In the Winter ’23 release, an exciting new feature was shipped allowing admins to put more power in the hands of Supervisors to run their teams’ with a new configurable action framework from Omni Supervisor.
You can leverage the power of live data on Omni Supervisor, across all of the tabs (lists of Agents, Queues, Skills, work items in a given Queue, etc.) to execute contextual Screen Flow actions.
Make changes to agents configurations, Re-route work from a Queue, Order a Pizza for your team! The possibilities are endless – I’ve created a few examples that you can try out to get you started, you can find the details, including the installation link in this post.
To get the most our of this great new feature, you will want to find out what are some of the common actions Supervisors need to take on users or work items which require many clicks or manual steps today – these going to be perfect candidates to create new custom actions for, which can speed up their day tremendously (making you a hero). There may also be common actions IT or admins need to make, that could be delegated down to Supervisors, which are also great candidates (e.g. reset a users password).
To make use of these actions, you will need to assign Supervisors a ‘Supervisor Configuration’ – more details on those here.
Creating Custom Actions
A Custom Action is just a Screen Flow – however, the powerful part of these custom actions is the context you can pass to them – that is the list of records users select before invoking the action. That list of records gets converted to a list of IDs and put into an input variable for the flow, called ‘ids’, which the Flow can then take action on.
Each page passes in different types of data to the Flow – you can find more information in our help docs about each, but they fall into 1 of these 3 options:
- Work Record IDs (i.e. the ID of the work item being routed – so a Case or Voice Call for instance)
Once you have your use case, creating the custom action is pretty straight forward and is outlined in our help docs, but here are the quick steps:
- Create a new Flow of type ‘Screen Flow’
- Create an input variable called ‘ids’ that is a Text Collection variable and is ‘Available for Input’
- Now perform the action(s) on the records that are passed in as appropriate, looping where required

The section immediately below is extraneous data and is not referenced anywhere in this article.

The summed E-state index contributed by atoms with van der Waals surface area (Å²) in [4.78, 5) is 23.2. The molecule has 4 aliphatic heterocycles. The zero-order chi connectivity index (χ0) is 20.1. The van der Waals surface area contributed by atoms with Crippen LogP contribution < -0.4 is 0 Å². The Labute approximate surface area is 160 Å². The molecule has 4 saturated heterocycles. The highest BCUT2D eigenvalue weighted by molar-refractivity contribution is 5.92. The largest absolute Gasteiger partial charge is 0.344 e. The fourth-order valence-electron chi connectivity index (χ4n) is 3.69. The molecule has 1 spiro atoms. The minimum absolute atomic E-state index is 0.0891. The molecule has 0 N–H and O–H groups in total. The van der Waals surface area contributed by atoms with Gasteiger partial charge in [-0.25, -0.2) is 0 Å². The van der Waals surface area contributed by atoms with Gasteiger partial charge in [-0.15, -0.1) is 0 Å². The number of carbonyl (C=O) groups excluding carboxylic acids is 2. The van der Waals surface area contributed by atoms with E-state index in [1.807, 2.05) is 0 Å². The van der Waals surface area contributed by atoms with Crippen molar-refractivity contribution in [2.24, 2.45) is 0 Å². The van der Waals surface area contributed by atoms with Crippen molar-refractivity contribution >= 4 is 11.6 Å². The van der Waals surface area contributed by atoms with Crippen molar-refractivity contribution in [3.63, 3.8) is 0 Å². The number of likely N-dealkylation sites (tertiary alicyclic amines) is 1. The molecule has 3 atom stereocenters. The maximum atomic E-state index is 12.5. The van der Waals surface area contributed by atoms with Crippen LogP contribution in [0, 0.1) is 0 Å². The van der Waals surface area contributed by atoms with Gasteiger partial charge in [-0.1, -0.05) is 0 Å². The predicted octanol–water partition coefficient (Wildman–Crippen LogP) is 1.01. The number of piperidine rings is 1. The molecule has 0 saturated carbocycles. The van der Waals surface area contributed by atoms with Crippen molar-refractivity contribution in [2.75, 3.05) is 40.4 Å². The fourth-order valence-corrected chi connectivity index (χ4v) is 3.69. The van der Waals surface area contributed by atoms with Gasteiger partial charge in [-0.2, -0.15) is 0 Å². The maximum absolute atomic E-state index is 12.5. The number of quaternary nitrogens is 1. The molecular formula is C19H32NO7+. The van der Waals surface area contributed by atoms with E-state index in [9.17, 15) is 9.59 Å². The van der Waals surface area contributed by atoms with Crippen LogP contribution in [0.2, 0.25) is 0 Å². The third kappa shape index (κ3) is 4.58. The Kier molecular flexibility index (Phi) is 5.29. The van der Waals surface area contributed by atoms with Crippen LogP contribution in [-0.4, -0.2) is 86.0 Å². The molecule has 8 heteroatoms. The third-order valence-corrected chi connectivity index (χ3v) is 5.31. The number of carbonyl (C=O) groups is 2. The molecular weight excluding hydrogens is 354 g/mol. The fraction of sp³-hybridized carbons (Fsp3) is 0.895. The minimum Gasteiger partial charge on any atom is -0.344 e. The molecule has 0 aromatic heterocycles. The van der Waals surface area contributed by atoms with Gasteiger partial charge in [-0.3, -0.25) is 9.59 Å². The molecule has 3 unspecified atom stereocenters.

- Save & Activate, giving it a sensible label as this is what will show up to your Supervisors as the button label
How easy is that??!! However, I want to help you out even more by diving into a few extra hints and tips when creating these:
- Use a Toast to display success or failure instead of an extra screen to reduce clicks for the supervisor. You can find a package with this component on this site, here: https://unofficialsf.com/show-toast-flow-action/
- Use the ‘Collection Filter’ element to quickly create a list of record IDs of all the same type (e.g. Cases), by checking the IDs in the list all start with the same 3 character prefix. You can then iterate each list independently with the Loop element
- You can use the Flow feature of running Flows in System Context to delegate down extra powers to the Supervisors, so that the actions they run can manipulate admin data (such as Presence Configurations or Routing Configurations), or even objects/fields that they otherwise wouldn’t have access to – within the guardrails of the Flow that restricts what they can and can’t do to those objects.
- You can add Emoticons 👍🙏❗️ to the Label of the Flow, which will then show up on the Supervisor screen to stand out more
- The order you assign these is important – the first 4 will be shown on the page, while you can have up to 6 more in the dropdown (for a total of 10).
- To test your actions, create a test Screen Flow that calls your new Flows as sub-flows, passing in the list of appropriate IDs to each.
Now you can go ahead and assign this action to your Supervisor Configurations, and see your Supervisors productivity skyrocket!
I’m excited to see how our customers will make use of this exciting new feature! Don’t forget, to get you started I have created some examples of some common Flows you may want to use, and even packaged them up – details can be found in this page.